De Junaic: Political Control Hinders Open Sky in Africa 

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The Director General and CEO of the International Air Transport Association (IATA), Alexnadre de Junaic, in this interview  said liberalisation of African airspace is hindered by sovereign and government control. He also said cost control is a major key to successful airline operation. De Juniac spoke to journalists  at the just concluded IATA AGM held in Seoul, South Korea. Chinedu Eze brings the excerpts.

East Africa has been expanding and building new airports and in your speech you raised the issue of the cost of infrastructure, how can the region recoup funds expended on such infrastructure? You also said airlines operate in high cost environment in Africa, how can this unfavourable situation be reversed?

On the cost control of big investment either on traffic management and even more on airports, the solution we always propose is to have a very early collaboration with users mainly airlines. To define a project which is at the right level in terms of size, in terms of level of service at the right level for the airlines that are serving the airport. So those managing the airports should have broad and early stage consultation with the airlines. This is very important in order to avoid building facility that will be very expensive or will have inappropriate design. So you will have highly expensive infrastructure and with a wrong design that will not fit in with airlines’ expectations.

I was surprised when IATA talked about congestion in the European airspace and calculated that the manpower loss would be huge, but in Africa it is a different thing, we don’t have that problem, we are struggling with Single African Air Transport Market (SAATM), and it is neither here nor there for now. What are the impediments to achieving SAATM?

I think they are similar to those of the Yamoussoukro Declaration. First is the political reason because you are touching a subject that has to with sovereignty. You have economic reasons, start up airlines are not comfortable with the incumbent airlines, sometimes; but also governments want to protect their airspace and their operators against what they perceive as threatening competition from more established carriers. And thirdly, for those countries that don’t have operators (their own airlines), they are sometimes hesitant to open their borders because they think that it will kill any initiative to build a national or flag carrier. So the reasons why SAATM is yet to be fully embraced include protection, political control and sovereignty issues.

That has affected airlines in Africa and they are yet to grow and are very weak, and we believe that IATA will push further on collaboration, so how are you engaging governments in Africa?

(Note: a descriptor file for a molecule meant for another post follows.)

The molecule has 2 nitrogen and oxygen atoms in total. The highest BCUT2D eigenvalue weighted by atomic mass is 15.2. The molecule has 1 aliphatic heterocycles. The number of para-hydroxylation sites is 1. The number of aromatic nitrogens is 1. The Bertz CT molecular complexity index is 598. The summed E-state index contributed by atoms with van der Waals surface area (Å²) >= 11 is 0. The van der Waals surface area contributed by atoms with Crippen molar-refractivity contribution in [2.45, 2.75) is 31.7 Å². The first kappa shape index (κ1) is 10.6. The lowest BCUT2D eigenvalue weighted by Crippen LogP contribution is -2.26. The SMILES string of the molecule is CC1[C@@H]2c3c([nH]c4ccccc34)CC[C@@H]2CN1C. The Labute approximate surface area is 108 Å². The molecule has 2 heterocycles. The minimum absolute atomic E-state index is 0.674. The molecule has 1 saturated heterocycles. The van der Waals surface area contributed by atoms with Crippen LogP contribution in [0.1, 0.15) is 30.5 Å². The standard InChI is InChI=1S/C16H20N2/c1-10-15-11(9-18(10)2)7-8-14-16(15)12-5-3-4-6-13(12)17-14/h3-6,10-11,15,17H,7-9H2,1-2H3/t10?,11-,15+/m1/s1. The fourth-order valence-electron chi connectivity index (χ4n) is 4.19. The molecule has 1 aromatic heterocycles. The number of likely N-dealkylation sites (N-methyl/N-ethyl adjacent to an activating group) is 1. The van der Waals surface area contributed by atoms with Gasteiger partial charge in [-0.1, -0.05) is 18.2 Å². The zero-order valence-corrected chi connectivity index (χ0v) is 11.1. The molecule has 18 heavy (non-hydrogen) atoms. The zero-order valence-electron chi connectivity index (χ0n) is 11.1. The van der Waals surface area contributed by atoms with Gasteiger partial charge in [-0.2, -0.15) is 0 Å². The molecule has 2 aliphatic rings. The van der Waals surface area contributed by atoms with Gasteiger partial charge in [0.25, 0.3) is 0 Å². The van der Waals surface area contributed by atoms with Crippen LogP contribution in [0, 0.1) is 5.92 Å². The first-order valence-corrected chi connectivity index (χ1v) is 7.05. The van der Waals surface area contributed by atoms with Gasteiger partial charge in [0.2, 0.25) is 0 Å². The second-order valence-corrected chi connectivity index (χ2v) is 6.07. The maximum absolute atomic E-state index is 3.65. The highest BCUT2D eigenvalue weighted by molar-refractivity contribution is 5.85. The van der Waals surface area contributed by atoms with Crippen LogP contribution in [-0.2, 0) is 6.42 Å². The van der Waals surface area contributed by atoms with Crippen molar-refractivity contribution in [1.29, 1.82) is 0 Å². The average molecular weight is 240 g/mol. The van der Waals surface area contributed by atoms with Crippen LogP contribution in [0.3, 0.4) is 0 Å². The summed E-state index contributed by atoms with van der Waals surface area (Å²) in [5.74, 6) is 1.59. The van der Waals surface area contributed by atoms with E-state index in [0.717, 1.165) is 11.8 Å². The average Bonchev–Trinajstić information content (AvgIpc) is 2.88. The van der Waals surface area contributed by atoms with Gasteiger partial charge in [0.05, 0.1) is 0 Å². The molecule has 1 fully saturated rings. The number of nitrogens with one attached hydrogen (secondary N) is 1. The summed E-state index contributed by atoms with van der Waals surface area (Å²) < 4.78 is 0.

We think that any initiative that is favourable to opening the sky is generally favourable for airlines. It generates traffic and usually it allows the creation of new airlines and the expansion of existing airlines, then it brings prosperity, GDP, jobs, and so many other things.

Is there a cooporation between Africa Civil Aviation Commission (AFCAC) and IATA?

Of course, all the time; we were in Rabat (Morocco) not too long ago and we held specific meetings on the subject (SAATM) with all the regional associations along with the African Development Bank, the Head of AFRAA (African Airlines Association) and AFCAC. That effort actually led to the release of funds from the World Bank to the African Union to support the conducting of the 55 countries study to show the value of aviation across all of Africa.  That study will be conducted before the end of this year, which will be used to convince all the governments in Africa of the economic values of opening up their skies and opening up their borders to increase interconnectivity. So we continue to work in partnership with all the regional bodies and the specific governments within Africa.

Why are there divergent views about SAATM, since it is an opportunity to advance air transport in the continent?

It is politically motivated and the political situation of each country is different. We have seen that in Europe.

How many African countries are still with airlines’ blocked funds? Are there other countries apart from Angola?

We have solved the problem, both in Nigeria and Egypt as well and prior to that in Sudan as well. There are problems now in Zimbabwe with $73 million. We have started discussions with the government of Zimbabwe. We immediately start discussion anywhere there is a problem of blocked funds on different levels until we reach the highest level of authority in that country and in this case the Director General of IATA will be traveling to Zimbabwe in July to meet the President and address this particular issue.

If I was to appoint you the CEO of my airline, Kenya Airways or Ethiopian Airlines in Africa, what will you do to make sure that you operate profitably?